• Always name emotions very clearly. With teens and adults, name the emotion first and then follow with the words their friend’s use (“angry” vs. “pissed off”).
  • To encourage emotional expression, use a gingerbread man outline drawing and simple colour codes (e.g. red for anger, blue for sad, yellow for happy, and gray for blank). Have your child colour on the gingerbread man where he has those feelings. This can give you a quick and immediate idea of the state of emotional health (e.g., red in the head and the hands is a good indicator of being ready to “lose it”; gray in the head and on the body is a good indication of being “shut down”). this will help, especially when the child is not able to verbalize her thoughts and feelings.
  • Once the feeling is identified correctly, have a simple plan to help the child. For instance:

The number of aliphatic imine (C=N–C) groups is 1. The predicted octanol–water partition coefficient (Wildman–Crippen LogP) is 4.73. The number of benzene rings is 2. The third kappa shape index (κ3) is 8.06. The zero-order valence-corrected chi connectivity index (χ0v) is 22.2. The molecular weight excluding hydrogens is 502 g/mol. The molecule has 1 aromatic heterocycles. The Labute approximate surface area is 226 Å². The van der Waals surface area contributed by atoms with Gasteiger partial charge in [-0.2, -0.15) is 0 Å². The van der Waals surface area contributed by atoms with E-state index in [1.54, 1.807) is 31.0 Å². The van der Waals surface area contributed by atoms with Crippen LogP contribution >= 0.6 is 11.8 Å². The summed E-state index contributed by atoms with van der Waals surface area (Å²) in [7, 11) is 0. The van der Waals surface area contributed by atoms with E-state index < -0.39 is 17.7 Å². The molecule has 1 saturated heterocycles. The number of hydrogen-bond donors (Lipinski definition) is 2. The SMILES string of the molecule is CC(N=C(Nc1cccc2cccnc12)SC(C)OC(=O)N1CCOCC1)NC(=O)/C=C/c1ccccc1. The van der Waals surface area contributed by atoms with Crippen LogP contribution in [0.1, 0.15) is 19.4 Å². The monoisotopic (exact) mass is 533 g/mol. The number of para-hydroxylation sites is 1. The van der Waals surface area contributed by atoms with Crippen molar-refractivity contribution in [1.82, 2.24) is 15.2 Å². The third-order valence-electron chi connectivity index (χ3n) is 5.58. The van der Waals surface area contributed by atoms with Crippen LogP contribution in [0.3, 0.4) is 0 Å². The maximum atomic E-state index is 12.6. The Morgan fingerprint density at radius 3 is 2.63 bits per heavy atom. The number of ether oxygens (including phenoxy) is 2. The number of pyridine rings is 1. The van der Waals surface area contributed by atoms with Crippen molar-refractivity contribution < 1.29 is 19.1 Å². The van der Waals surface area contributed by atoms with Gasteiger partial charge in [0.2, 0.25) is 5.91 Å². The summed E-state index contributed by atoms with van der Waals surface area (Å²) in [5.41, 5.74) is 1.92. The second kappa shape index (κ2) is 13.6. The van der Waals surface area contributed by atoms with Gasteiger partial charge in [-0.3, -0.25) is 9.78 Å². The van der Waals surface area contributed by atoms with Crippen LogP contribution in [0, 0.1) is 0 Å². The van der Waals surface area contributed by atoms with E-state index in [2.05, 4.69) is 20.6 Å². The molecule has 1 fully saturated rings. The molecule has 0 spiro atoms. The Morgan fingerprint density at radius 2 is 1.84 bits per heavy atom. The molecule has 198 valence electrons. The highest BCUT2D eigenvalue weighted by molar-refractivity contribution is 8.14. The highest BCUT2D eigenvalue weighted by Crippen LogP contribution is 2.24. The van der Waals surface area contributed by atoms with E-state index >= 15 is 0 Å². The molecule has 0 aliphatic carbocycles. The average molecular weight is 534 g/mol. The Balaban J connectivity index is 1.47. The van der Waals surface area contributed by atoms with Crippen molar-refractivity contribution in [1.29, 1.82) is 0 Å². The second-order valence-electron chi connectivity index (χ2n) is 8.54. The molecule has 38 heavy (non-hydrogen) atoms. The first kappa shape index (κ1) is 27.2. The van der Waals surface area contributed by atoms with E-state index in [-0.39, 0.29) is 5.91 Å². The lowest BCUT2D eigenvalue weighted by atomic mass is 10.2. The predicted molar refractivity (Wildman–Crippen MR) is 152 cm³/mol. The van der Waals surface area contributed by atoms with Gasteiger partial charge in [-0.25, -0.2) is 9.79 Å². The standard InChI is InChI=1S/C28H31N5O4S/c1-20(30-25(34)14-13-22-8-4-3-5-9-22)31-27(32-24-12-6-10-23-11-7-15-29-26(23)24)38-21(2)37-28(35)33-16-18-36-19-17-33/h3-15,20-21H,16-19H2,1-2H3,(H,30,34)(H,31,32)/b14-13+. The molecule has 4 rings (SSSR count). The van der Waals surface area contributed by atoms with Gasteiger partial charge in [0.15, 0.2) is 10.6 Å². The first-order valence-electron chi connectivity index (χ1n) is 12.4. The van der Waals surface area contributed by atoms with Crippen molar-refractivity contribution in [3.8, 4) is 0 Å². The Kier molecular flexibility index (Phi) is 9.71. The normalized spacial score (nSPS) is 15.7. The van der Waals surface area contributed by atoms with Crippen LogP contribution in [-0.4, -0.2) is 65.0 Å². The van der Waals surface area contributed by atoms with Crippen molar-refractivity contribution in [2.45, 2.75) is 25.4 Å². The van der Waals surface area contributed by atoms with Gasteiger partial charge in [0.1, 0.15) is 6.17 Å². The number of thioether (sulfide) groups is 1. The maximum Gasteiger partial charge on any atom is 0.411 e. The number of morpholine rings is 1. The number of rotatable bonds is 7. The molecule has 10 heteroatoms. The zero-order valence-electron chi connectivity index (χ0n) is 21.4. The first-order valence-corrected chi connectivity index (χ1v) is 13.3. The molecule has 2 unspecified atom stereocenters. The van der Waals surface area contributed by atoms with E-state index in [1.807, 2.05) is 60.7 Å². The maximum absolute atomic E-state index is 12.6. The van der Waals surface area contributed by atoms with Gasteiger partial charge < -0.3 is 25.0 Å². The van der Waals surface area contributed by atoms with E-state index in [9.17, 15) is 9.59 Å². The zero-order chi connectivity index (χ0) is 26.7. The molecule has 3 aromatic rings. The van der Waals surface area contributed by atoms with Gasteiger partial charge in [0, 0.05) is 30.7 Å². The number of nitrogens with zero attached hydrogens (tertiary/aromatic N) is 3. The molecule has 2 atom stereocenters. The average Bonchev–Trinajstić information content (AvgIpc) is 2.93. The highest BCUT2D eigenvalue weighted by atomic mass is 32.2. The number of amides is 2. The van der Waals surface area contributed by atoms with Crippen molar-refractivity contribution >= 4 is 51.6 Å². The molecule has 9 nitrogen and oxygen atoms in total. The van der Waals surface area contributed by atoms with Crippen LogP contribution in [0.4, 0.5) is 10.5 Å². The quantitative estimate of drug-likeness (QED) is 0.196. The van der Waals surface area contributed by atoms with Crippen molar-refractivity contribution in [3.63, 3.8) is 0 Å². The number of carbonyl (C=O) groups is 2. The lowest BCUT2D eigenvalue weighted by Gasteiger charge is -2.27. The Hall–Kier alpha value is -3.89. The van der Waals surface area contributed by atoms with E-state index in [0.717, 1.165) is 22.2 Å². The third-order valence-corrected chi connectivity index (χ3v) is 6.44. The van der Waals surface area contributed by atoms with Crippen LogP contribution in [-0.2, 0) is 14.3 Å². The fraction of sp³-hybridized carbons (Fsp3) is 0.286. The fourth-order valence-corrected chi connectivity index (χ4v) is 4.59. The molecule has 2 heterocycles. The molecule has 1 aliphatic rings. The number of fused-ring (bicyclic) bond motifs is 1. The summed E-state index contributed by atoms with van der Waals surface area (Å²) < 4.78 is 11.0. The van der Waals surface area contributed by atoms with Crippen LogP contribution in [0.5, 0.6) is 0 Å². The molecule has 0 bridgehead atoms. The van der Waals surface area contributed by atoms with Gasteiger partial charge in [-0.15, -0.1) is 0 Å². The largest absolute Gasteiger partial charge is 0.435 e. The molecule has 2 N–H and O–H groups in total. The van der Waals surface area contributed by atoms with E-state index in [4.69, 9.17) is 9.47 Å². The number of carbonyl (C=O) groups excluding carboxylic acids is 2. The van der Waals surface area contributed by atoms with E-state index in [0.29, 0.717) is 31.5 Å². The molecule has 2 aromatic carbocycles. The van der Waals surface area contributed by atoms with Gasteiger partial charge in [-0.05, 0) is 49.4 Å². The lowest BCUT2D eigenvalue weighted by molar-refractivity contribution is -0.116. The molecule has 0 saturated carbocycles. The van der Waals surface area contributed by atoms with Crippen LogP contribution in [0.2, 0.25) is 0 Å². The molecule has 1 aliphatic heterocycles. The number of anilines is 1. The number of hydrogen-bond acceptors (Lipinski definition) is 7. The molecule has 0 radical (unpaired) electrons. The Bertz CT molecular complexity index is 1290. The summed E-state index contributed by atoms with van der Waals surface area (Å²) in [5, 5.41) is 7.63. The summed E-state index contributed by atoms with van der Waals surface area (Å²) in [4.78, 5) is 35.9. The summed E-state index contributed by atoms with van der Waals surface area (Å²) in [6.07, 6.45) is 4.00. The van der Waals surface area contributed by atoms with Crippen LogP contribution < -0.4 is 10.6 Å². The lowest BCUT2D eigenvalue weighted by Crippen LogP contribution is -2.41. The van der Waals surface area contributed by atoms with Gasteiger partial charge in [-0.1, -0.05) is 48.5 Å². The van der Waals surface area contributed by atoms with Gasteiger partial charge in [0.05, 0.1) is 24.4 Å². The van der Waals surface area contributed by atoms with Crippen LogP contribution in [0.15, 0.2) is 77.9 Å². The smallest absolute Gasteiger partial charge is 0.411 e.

1. “Losing it” – use calm down technique.
  2. Caregiver is “ticked off” – stand still, look at caregiver and listen.
  3. “Tired” – lie down and rest.
  4. “Frustrated” – have a list of physical activities that she can do and have her choose between two.
  5. “Angry” – express it physically in a previously identified acceptable and safe manner.

Do not expect: 

  • Insight
  • Application of yesterday’s learning to today’s experiences
  • That the child will remember a feeling from one time to the next without support.

The child will not necessarily be able to understand the emotions of others just because we were not able to help her understand her own.